An Exact Mind – Peter Myers, Simon Baron-Cohen and Sally Wheelwright
I think I wrote this same thing when I reviewed Drawing Autism, but at the risk of repeating myself – I am largely disinterested in art. It’s not as if I have some ingrained hatred for it – but I just have little desire to go and actively look at any. I wouldn’t say that I would necessarily go and seek out the art that is in this book if it didn’t have anything to do with autism – but the style was interesting enough to me that I spent a little bit of time actually looking at the images.
Which – in theory – should mean that anyone who actually is interested in art will find the contents of this book quite entertaining. If this book was just Peter Myers showcasing his artwork and discussing what each piece was about and the time in his life in which he drew each particular piece, this book would be much better.
Between Myers’ artwork and discussions are snippets about his life and sections where the main psychological theories of autism are discussed. Some of these are quite interesting to read:
It seemed to us that Jeffrey may produce these lists, and Peter may produce his drawings, for no other reason than to complete a system. The type of system may vary hugely from one person with AS to another, but in other respects, one can see the similarities.
The biggest problem I had is that because the authors other than Myers are involved in the systemising/extreme male brain theory of autism, it is this theory that is pushed over and above all others. As a result, theories like Weak Central Coherence and Executive Functioning are misrepresented in the effort to demonstrate just how accurate the Systemising theory is.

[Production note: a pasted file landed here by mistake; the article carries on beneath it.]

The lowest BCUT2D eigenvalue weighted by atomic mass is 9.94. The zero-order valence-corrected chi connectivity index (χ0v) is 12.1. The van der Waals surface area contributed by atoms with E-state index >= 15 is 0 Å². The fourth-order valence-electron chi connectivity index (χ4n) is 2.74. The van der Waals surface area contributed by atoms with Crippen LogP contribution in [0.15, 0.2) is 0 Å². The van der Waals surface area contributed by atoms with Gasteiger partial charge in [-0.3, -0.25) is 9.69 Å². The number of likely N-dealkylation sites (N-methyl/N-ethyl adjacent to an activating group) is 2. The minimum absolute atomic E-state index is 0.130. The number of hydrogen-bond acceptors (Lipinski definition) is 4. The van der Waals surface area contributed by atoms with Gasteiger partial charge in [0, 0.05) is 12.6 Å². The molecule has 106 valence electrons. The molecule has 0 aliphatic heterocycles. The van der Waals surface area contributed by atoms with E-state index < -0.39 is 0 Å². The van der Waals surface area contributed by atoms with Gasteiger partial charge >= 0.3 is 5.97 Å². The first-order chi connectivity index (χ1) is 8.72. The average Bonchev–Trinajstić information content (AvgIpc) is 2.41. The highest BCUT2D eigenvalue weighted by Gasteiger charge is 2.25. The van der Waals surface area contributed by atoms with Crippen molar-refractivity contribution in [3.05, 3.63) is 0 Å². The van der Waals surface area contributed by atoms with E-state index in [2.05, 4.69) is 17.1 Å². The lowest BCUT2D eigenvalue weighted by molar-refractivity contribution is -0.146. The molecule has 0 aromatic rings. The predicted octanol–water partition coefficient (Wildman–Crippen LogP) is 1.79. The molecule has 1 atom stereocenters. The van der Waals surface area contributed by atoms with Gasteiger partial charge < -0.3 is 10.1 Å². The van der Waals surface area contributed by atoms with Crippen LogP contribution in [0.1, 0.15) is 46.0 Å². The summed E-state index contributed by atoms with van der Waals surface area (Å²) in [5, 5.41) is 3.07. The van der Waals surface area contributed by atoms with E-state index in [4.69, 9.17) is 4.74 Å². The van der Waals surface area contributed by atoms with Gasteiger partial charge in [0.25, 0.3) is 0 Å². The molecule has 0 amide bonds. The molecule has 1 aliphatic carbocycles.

For us, Peter Myers’s art is a stunning demonstration of his ability to plan. So any theory that claims AS entails a deficit in planning runs into a serious problem in trying to explain his wonderful work. This is a man who can plan the content of his drawings to the nth degree! A person with executive dysfunction would also not be able to work as a precision-model maker where planning is essential.
To represent such a simplistic and inaccurate representation of executive functioning, especially given the amount of autobiographical reports from autistic people about how their ability in the areas of their special interest are often at odds with the rest of their life, and the well known “spiky profile” in autism, just comes across as sloppy and almost deliberately misleading.
The strong point of this book is that Myers’ artwork is both detailed and fascinating, and there is plenty of it for readers to explore. Some may recognise one piece of artwork from both historic National Autistic Society postcards, and from the front cover of Ilona Roth’s book ‘The Autism Spectrum in the 21st Century’.
It’s more worthwhile looking at the artwork – which coming from someone who much prefers reading to art, is quite a significant statement on its quality.
Value for Money?
This book is still up at around £20 new and £10 second hand – which makes it quite pricey for the reasonably short content (80 pages). You would have to weigh up how much you appreciate artwork to decide whether it’s worth it for you because the written content is not worth that price.